The authors also analyzed if there was a difference between these markers for less than and greater than 31 weeks of gestational age. Interestingly, and in contrast to what was expected (namely that the higher gestational age group would show fewer increases), there was no difference between both groups.

How to make sense of these observed increases in several urinary markers while urinary cystatin C remains unchanged?

The first important finding was that cystatin C did not change. It is known that serum cystatin C does not change much with gestational age until the post-conceptual age reaches 40 weeks.1 The amount of serum cystatin C is a marker of glomerular filtration rate, and it is freely filtered across the glomerular filtration barrier.18 Urinary cystatin C is reflecting the amount of cystatin that is not degraded by pinocytosis in the proximal tubule.18 As the recruitment of nephrons after birth parallels the tubules that are being recruited, maintaining the same urinary cystatin C levels would make sense.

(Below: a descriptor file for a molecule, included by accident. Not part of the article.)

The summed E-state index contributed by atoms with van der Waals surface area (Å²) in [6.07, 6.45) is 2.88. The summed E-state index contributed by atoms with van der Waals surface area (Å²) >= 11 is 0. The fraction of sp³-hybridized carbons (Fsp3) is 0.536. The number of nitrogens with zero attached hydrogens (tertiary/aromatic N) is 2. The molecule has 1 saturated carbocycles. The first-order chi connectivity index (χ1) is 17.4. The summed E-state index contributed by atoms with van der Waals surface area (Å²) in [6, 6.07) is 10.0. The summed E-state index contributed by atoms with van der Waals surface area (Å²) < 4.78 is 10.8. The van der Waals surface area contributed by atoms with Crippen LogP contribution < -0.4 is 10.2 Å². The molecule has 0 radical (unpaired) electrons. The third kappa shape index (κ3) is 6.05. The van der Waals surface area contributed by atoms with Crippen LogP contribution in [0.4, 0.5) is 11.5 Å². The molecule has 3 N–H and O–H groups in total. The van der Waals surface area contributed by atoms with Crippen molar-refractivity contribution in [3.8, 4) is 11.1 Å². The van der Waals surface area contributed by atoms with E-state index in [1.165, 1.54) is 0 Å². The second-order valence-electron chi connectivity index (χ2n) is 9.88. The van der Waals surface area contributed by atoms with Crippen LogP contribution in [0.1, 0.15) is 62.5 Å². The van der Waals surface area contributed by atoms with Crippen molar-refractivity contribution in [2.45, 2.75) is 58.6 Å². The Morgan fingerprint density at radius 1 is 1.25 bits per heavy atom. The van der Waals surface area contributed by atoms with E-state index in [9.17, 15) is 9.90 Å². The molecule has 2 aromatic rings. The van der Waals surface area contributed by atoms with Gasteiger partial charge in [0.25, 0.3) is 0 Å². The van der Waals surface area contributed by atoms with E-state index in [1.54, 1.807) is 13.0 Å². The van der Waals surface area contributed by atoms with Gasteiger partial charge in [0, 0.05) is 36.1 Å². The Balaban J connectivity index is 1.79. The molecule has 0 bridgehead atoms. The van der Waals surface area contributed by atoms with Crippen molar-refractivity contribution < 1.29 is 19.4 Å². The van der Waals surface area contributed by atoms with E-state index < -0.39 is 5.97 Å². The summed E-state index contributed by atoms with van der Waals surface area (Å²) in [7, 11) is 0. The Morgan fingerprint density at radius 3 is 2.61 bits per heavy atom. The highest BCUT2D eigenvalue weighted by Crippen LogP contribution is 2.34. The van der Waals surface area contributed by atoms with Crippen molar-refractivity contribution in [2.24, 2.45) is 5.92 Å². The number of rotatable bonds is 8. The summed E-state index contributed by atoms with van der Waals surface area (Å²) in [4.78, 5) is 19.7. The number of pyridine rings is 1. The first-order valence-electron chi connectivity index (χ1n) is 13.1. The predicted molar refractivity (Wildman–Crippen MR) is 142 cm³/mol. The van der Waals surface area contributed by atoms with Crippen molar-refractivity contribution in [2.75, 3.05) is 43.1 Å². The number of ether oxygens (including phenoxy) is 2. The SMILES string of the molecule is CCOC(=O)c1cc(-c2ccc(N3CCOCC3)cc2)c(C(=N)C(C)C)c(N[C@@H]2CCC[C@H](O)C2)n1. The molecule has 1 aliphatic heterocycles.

Most of the kidney injury molecules studied increased in keeping with tubular damage. Given the high proportion of respiratory distress in Correa’s cohort, tubular damage would be expected. This may explain the increase of alpha-1 microglobulin, clusterin, OPN, osteoactivin, NGAL, and the barely significant increase of urinary KIM-1. The increase of EGF from a median of 1.89–2.97 is an interesting finding. This increase would be in keeping with the increased recruitment of nephron endowment.12 Unfortunately, the rate of nephron recruitment in prematurity remains understudied, however, pharmacokinetic studies of Vancomycin would support the findings that nephrons are being recruited continuously after delivery, as indicated by increasingly shorter dosing intervals with increased postnatal age.19